There is no more heinous or morally indefensible crime than capital
punishment. Nor is there is any person, however monstrous, deserving of execution
at the hands of the state. We may never know the motives behind the actions
of many criminals, but we can fully grasp the culpability of the state. For
it is the state, through its legal machinations, that calmly premeditates the
murder of its own citizens.
How can this be considered punishment?
There is no corrective element, at all; just death and finality.
A society that is willing to intentionally kill one of its own people,
is a society that is willing to accept barbarism as it guiding principle. There's
no middle ground on capital punishment. When one offers their moral support
to the practice, they are participating directly in the ritual murder of another
Two days ago, Kenneth Boyd became the 1,000th prisoner to be put to death in
the US since the death penalty was reinstated 30 years ago. His final words
were, "God bless everyone in here." Thus, Boyd's death becomes little
more than a grim milestone of America's commitment to savagery over justice.
A recent Gallop poll indicates that 64% of Americans support the death penalty,
down from 80% in 1994. "But the figure of 64% falls to just 50% when the
alternative of life without parole is presented". ("US Turns against
Death Penalty, Andrew Buncombe)
For years, anti death penalty groups have disputed the evenhandedness of capital
punishment, which is overwhelming directed at the poor and people of color.
Now, with the widespread use of DNA, a growing number of murder convictions
have been overturned by new evidence. "There have also been 122 cases of
prisoners on death row being shown to be innocent". (Andrew Buncombe)
This has caused a shift in public attitudes towards capital punishment and
many people are becoming more sensitized to its inherent unfairness. I believe
that more people would reject the death penalty if the wording of polling questions
was simply changed to reflect the real meaning of their support. Staunch death
penalty advocates tend to rationalize their support in terms of the evil of
particularly shocking crime. They see it as an appropriate payback for bad behavior.
But, that, in fact, is not the question. The real question is whether
or not the state has the right to kill one of its own citizens. That is the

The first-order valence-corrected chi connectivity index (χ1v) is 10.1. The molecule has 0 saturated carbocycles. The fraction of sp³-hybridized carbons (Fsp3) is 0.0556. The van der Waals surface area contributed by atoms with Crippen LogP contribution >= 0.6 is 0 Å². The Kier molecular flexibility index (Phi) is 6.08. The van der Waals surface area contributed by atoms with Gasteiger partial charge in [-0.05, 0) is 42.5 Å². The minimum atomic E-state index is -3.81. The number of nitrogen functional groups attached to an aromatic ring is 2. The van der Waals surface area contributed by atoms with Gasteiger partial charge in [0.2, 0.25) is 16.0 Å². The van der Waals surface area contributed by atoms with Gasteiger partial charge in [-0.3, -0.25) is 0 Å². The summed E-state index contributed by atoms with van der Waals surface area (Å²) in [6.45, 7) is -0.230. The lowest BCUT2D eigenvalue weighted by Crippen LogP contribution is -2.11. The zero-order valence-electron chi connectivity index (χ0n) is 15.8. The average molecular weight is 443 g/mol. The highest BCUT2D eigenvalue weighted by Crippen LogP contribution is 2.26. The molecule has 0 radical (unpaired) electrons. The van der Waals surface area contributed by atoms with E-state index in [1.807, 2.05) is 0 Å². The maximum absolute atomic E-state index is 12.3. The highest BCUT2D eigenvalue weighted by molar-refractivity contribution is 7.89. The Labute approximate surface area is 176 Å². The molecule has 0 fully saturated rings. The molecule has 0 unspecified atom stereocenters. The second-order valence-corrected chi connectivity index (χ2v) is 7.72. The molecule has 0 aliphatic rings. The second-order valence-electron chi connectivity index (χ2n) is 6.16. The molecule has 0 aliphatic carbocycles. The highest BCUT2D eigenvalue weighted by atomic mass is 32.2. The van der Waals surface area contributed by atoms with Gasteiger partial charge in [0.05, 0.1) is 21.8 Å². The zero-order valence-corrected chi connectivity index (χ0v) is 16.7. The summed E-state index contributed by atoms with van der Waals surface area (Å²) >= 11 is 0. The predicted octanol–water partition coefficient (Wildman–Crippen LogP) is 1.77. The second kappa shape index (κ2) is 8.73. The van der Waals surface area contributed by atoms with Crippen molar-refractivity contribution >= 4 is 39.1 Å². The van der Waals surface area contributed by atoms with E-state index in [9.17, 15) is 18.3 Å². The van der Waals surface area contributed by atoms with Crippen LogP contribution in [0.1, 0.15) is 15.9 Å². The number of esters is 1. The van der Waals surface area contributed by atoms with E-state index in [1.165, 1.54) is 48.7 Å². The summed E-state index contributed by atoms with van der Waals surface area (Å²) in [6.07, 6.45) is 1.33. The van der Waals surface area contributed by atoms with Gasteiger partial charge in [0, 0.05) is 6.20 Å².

only question that should concern us.
Our model of state power is not simply based on what may or may not be fair
regarding the punishment for particular crimes. Rather, it is grounded on a
larger principle that protects the society at large from the abuses of state
power. If, for example, the question were raised in a survey "Does the
state have the right to kill one of its citizens", I believe we would find
the exact opposite result from the earlier poll. This reflects the innate suspicion
that people have of handing over too much power to government.
Again, the nature of the crime makes no difference; it is never within the
purview of the state to kill a citizen. Never. That definitive act turns the
whole system of representative government on its head. Our government is the
offspring of theories that emerged during the Enlightenment; that governments
are established as a compromise of one's right to absolute freedom to meet the
security needs of the individual. In exchange, the state becomes the guarantor
of human and civil rights. This is what we call the social contract.
This model exposes the true origins of the state and suggests the parameters
under which it may legitimately operate. And, although the state may be an expression
of the public will, it is never more than a crude invention to assure one's
safety in a potentially threatening environment. Such a device has no authority
beyond its limited powers to protect and provide for its people.
To allow the state the absolute power over life and death is to elevate
its significance above those it is created to serve. Capital punishment is a
form state worship; elevating the authority of government above the principles
that legitimize its existence. It is the "cart before the horse".
Whenever men are murdered by the state in the name of capital punishment; it
is the state that is glorified; it is the state that is deified; it is the state
that is victorious. And, it is the freedom of every individual that is sacrificed.
Mike Whitney lives in Washington state. He can be reached